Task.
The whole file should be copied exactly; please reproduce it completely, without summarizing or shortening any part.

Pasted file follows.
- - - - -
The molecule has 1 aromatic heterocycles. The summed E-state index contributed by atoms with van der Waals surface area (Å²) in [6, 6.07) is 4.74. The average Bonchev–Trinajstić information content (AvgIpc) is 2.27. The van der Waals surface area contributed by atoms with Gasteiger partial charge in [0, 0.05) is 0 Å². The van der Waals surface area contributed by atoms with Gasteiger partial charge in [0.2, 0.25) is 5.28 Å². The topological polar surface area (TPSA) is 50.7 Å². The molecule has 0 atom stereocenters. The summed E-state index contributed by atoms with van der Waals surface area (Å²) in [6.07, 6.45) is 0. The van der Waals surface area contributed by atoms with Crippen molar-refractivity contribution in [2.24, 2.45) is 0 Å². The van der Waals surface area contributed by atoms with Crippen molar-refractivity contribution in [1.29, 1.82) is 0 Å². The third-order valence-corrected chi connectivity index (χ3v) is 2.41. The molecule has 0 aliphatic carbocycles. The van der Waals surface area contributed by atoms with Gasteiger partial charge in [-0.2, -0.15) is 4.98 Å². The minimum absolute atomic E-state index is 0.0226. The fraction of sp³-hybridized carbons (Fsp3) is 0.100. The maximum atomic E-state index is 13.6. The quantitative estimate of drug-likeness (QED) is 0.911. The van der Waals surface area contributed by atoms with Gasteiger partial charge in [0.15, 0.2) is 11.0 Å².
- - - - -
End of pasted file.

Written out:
The molecule has 1 aromatic heterocycles. The summed E-state index contributed by atoms with van der Waals surface area (Å²) in [6, 6.07) is 4.74. The average Bonchev–Trinajstić information content (AvgIpc) is 2.27. The van der Waals surface area contributed by atoms with Gasteiger partial charge in [0, 0.05) is 0 Å². The van der Waals surface area contributed by atoms with Gasteiger partial charge in [0.2, 0.25) is 5.28 Å². The topological polar surface area (TPSA) is 50.7 Å². The molecule has 0 atom stereocenters. The summed E-state index contributed by atoms with van der Waals surface area (Å²) in [6.07, 6.45) is 0. The van der Waals surface area contributed by atoms with Crippen molar-refractivity contribution in [2.24, 2.45) is 0 Å². The van der Waals surface area contributed by atoms with Crippen molar-refractivity contribution in [1.29, 1.82) is 0 Å². The third-order valence-corrected chi connectivity index (χ3v) is 2.41. The molecule has 0 aliphatic carbocycles. The van der Waals surface area contributed by atoms with Gasteiger partial charge in [-0.2, -0.15) is 4.98 Å². The minimum absolute atomic E-state index is 0.0226. The fraction of sp³-hybridized carbons (Fsp3) is 0.100. The maximum atomic E-state index is 13.6. The quantitative estimate of drug-likeness (QED) is 0.911. The van der Waals surface area contributed by atoms with Gasteiger partial charge in [0.15, 0.2) is 11.0 Å².